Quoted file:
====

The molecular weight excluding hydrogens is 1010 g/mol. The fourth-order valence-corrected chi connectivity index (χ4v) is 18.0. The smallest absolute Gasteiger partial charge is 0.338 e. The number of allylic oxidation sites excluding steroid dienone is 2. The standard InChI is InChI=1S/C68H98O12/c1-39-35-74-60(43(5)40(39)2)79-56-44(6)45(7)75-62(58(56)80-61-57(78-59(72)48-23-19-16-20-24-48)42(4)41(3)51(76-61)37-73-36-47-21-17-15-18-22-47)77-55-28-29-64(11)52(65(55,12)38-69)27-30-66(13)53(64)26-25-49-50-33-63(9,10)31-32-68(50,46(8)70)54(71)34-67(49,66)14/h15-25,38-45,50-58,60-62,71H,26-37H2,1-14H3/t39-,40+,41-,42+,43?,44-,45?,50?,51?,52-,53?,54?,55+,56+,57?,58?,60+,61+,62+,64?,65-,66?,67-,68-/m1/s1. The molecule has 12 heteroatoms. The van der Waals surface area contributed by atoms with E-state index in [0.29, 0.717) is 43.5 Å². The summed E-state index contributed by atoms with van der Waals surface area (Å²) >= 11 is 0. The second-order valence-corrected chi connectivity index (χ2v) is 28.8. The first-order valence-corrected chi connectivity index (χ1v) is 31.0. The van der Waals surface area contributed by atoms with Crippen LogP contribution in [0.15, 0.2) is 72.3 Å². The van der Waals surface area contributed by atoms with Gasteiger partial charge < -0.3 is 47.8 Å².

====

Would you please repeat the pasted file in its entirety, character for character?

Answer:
The molecular weight excluding hydrogens is 1010 g/mol. The fourth-order valence-corrected chi connectivity index (χ4v) is 18.0. The smallest absolute Gasteiger partial charge is 0.338 e. The number of allylic oxidation sites excluding steroid dienone is 2. The standard InChI is InChI=1S/C68H98O12/c1-39-35-74-60(43(5)40(39)2)79-56-44(6)45(7)75-62(58(56)80-61-57(78-59(72)48-23-19-16-20-24-48)42(4)41(3)51(76-61)37-73-36-47-21-17-15-18-22-47)77-55-28-29-64(11)52(65(55,12)38-69)27-30-66(13)53(64)26-25-49-50-33-63(9,10)31-32-68(50,46(8)70)54(71)34-67(49,66)14/h15-25,38-45,50-58,60-62,71H,26-37H2,1-14H3/t39-,40+,41-,42+,43?,44-,45?,50?,51?,52-,53?,54?,55+,56+,57?,58?,60+,61+,62+,64?,65-,66?,67-,68-/m1/s1. The molecule has 12 heteroatoms. The van der Waals surface area contributed by atoms with E-state index in [0.29, 0.717) is 43.5 Å². The summed E-state index contributed by atoms with van der Waals surface area (Å²) >= 11 is 0. The second-order valence-corrected chi connectivity index (χ2v) is 28.8. The first-order valence-corrected chi connectivity index (χ1v) is 31.0. The van der Waals surface area contributed by atoms with Crippen LogP contribution in [0.15, 0.2) is 72.3 Å². The van der Waals surface area contributed by atoms with Gasteiger partial charge < -0.3 is 47.8 Å².